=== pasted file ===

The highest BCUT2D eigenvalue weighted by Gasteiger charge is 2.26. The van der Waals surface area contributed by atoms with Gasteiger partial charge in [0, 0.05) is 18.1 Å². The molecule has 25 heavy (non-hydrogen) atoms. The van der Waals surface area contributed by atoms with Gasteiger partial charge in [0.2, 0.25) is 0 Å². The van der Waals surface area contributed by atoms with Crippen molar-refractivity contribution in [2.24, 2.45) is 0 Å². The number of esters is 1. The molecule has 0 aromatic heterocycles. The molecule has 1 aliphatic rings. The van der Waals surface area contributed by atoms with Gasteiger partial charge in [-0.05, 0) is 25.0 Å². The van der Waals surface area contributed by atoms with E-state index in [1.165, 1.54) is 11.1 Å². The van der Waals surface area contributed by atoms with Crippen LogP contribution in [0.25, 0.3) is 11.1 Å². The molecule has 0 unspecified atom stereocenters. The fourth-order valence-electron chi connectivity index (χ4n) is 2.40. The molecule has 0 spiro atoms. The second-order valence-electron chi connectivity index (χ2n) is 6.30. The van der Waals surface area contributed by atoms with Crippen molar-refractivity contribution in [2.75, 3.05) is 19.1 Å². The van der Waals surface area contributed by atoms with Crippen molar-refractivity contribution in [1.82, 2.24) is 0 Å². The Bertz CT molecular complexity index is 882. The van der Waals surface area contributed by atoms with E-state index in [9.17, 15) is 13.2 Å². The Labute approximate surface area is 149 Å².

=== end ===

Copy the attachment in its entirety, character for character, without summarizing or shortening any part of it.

The highest BCUT2D eigenvalue weighted by Gasteiger charge is 2.26. The van der Waals surface area contributed by atoms with Gasteiger partial charge in [0, 0.05) is 18.1 Å². The molecule has 25 heavy (non-hydrogen) atoms. The van der Waals surface area contributed by atoms with Gasteiger partial charge in [0.2, 0.25) is 0 Å². The van der Waals surface area contributed by atoms with Crippen molar-refractivity contribution in [2.24, 2.45) is 0 Å². The number of esters is 1. The molecule has 0 aromatic heterocycles. The molecule has 1 aliphatic rings. The van der Waals surface area contributed by atoms with Gasteiger partial charge in [-0.05, 0) is 25.0 Å². The van der Waals surface area contributed by atoms with E-state index in [1.165, 1.54) is 11.1 Å². The van der Waals surface area contributed by atoms with Crippen LogP contribution in [0.25, 0.3) is 11.1 Å². The molecule has 0 unspecified atom stereocenters. The fourth-order valence-electron chi connectivity index (χ4n) is 2.40. The molecule has 0 spiro atoms. The second-order valence-electron chi connectivity index (χ2n) is 6.30. The van der Waals surface area contributed by atoms with Crippen molar-refractivity contribution in [2.75, 3.05) is 19.1 Å². The van der Waals surface area contributed by atoms with Crippen molar-refractivity contribution in [1.82, 2.24) is 0 Å². The Bertz CT molecular complexity index is 882. The van der Waals surface area contributed by atoms with E-state index in [9.17, 15) is 13.2 Å². The Labute approximate surface area is 149 Å².